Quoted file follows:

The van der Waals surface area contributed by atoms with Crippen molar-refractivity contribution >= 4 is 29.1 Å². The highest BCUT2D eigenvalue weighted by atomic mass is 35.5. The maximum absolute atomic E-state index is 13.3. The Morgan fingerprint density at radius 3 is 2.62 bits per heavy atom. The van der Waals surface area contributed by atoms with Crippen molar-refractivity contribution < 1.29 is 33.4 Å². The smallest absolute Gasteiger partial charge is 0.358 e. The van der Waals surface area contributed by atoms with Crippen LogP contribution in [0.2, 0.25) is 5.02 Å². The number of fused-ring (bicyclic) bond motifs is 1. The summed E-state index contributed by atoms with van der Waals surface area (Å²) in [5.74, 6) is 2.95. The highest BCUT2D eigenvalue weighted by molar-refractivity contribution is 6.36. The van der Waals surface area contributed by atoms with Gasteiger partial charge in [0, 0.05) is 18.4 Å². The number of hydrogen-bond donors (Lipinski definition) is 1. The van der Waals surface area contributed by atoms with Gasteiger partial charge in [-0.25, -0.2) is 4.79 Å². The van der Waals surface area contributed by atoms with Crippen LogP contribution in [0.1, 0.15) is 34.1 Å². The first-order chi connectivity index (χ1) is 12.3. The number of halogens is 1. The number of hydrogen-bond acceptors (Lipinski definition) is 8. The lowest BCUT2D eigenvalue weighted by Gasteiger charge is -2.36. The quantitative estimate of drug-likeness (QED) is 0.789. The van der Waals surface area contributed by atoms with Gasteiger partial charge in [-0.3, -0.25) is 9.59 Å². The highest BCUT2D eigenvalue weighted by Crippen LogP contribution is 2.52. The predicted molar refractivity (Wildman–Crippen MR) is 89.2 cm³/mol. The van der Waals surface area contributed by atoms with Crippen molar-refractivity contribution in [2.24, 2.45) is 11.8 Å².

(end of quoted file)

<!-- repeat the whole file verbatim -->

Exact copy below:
The van der Waals surface area contributed by atoms with Crippen molar-refractivity contribution >= 4 is 29.1 Å². The highest BCUT2D eigenvalue weighted by atomic mass is 35.5. The maximum absolute atomic E-state index is 13.3. The Morgan fingerprint density at radius 3 is 2.62 bits per heavy atom. The van der Waals surface area contributed by atoms with Crippen molar-refractivity contribution < 1.29 is 33.4 Å². The smallest absolute Gasteiger partial charge is 0.358 e. The van der Waals surface area contributed by atoms with Crippen LogP contribution in [0.2, 0.25) is 5.02 Å². The number of fused-ring (bicyclic) bond motifs is 1. The summed E-state index contributed by atoms with van der Waals surface area (Å²) in [5.74, 6) is 2.95. The highest BCUT2D eigenvalue weighted by molar-refractivity contribution is 6.36. The van der Waals surface area contributed by atoms with Gasteiger partial charge in [0, 0.05) is 18.4 Å². The number of hydrogen-bond donors (Lipinski definition) is 1. The van der Waals surface area contributed by atoms with Gasteiger partial charge in [-0.25, -0.2) is 4.79 Å². The van der Waals surface area contributed by atoms with Crippen LogP contribution in [0.1, 0.15) is 34.1 Å². The first-order chi connectivity index (χ1) is 12.3. The number of halogens is 1. The number of hydrogen-bond acceptors (Lipinski definition) is 8. The lowest BCUT2D eigenvalue weighted by Gasteiger charge is -2.36. The quantitative estimate of drug-likeness (QED) is 0.789. The van der Waals surface area contributed by atoms with Gasteiger partial charge in [-0.3, -0.25) is 9.59 Å². The highest BCUT2D eigenvalue weighted by Crippen LogP contribution is 2.52. The predicted molar refractivity (Wildman–Crippen MR) is 89.2 cm³/mol. The van der Waals surface area contributed by atoms with Crippen molar-refractivity contribution in [2.24, 2.45) is 11.8 Å².